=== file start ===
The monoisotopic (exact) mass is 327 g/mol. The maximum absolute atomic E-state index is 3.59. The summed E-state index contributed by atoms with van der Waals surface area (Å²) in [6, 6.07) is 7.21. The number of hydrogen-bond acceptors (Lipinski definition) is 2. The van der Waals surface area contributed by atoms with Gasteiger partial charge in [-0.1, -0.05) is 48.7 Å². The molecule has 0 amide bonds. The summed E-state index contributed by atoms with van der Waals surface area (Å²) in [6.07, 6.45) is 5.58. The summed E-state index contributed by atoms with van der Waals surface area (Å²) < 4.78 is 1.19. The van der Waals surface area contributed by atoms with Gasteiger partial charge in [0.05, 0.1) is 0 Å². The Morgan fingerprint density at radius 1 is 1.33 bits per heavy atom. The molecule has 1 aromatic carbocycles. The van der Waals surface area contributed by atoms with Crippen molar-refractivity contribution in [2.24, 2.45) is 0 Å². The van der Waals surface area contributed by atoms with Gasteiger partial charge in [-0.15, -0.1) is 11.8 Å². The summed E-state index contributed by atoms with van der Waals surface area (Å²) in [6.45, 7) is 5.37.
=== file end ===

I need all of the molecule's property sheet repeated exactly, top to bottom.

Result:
The monoisotopic (exact) mass is 327 g/mol. The maximum absolute atomic E-state index is 3.59. The summed E-state index contributed by atoms with van der Waals surface area (Å²) in [6, 6.07) is 7.21. The number of hydrogen-bond acceptors (Lipinski definition) is 2. The van der Waals surface area contributed by atoms with Gasteiger partial charge in [-0.1, -0.05) is 48.7 Å². The molecule has 0 amide bonds. The summed E-state index contributed by atoms with van der Waals surface area (Å²) in [6.07, 6.45) is 5.58. The summed E-state index contributed by atoms with van der Waals surface area (Å²) < 4.78 is 1.19. The van der Waals surface area contributed by atoms with Gasteiger partial charge in [0.05, 0.1) is 0 Å². The Morgan fingerprint density at radius 1 is 1.33 bits per heavy atom. The molecule has 1 aromatic carbocycles. The van der Waals surface area contributed by atoms with Crippen molar-refractivity contribution in [2.24, 2.45) is 0 Å². The van der Waals surface area contributed by atoms with Gasteiger partial charge in [-0.15, -0.1) is 11.8 Å². The summed E-state index contributed by atoms with van der Waals surface area (Å²) in [6.45, 7) is 5.37.